The texture is often compared to leather, very similar to the Spiny Softshell turtle we talked about before.

Only this turtle gets bigger. Much bigger.

These are massive animals. At over 2 and a half tons in some cases and growing to a length of 7-8 feet, these rank among some of the heaviest reptiles in the world. Only a select few species of crocodiles can claim to be any larger or heavier!

Although they do spend most of their lives at sea, they do visit some coasts during their lifetime to lay their eggs.

When they are ready to breed, often after 10 years or so, they will head off to one of the many beaches and coastal regions in North Carolina that they feel comfortable with and use special rock formations as a place to leave their eggs behind.

They usually dig holes between 4 and 8 inches wide and 20 inches long and cover them with layers of sand and shells.

Once they finish covering their eggs with the sand and shells, they start digging again to create a new nesting area nearby.

After several weeks, the baby sea turtles hatch from their eggs and begin making their way to the water.

Once there, they continue to grow and develop over the next 10 years of their life, starting the cycle all over again.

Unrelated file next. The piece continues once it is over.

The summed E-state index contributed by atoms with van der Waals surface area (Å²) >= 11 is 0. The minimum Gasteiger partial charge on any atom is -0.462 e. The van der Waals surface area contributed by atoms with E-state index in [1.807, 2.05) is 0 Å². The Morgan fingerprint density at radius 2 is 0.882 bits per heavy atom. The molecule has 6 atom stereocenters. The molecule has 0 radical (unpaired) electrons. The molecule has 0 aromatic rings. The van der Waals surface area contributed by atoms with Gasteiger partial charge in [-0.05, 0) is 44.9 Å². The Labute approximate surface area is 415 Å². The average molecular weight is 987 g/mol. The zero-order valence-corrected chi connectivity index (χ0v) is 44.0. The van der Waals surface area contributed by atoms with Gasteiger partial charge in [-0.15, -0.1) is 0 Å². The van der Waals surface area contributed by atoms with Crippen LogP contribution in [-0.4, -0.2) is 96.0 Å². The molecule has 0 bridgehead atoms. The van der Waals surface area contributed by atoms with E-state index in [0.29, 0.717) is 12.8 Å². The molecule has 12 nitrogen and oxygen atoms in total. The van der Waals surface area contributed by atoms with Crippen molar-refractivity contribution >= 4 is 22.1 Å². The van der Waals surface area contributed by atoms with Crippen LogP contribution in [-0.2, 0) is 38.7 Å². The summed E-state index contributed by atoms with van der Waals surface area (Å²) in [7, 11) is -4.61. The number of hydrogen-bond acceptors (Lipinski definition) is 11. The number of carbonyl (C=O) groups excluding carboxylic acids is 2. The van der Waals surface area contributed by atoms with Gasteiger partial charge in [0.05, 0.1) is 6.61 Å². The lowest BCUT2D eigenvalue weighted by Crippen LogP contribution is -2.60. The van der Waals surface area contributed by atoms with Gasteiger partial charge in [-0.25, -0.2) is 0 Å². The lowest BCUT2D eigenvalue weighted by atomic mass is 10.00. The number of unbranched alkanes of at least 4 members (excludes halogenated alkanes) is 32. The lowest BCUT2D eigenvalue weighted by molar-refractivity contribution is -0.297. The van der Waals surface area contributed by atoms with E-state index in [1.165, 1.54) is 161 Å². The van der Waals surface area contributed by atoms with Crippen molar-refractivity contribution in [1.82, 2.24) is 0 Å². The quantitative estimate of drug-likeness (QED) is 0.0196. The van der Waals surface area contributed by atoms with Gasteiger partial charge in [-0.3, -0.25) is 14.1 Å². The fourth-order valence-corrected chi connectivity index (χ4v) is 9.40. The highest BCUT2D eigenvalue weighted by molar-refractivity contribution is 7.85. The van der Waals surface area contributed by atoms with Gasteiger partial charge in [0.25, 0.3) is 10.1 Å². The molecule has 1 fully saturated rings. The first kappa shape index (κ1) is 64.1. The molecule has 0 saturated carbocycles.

Frequently Asked Questions

What Is The Most Common Terrestrial Turtle In North Carolina?

The Eastern box turtle takes the title of the most common terrestrial turtle in the state of North Carolina and, indeed, the entire eastern United States.

What Do North Carolina Turtles Eat?

As we touched upon earlier, the diet of a turtle depends on its species and habitat.

Many turtles are herbivores, meaning they only eat plants, but there are also quite a few omnivore turtles in North Carolina, meaning they eat a combination of plants and animals.

Do Turtles Hibernate In North Carolina?

Believe it or not, turtles don’t actually hibernate. They engage in something known as brumation, which is similar but not quite the same.

Brumation involves the slowing down of the metabolism to help the turtle survive without food or water, but they will stir eventually in order to have a light snack and slurp some fresh H2O to keep them going.


As you can see, when it comes to turtles, North Carolina has them in spades. There are dozens of different types of turtles that are native to this state or call it their home, and each type has unique habitats that they prefer.

Hopefully, this article sheds light on which ones you might see while visiting these beautiful coastlines and the best places to find them.

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About the author


Kerry White is an avid dog lover and writer, knowing all there is to know about our furry friends. Kerry has been writing for PetDT for three years now, wanting to use her knowledge for good and share everything she can with new dog owners.Kerry has two dogs herself - a German shepherd called Banjo and a chocolate labrador called Buttons. Kerry knows more than anyone how adjusting to new life with a puppy can turn your life upside down, and she wants to ease some of the burdens through her articles.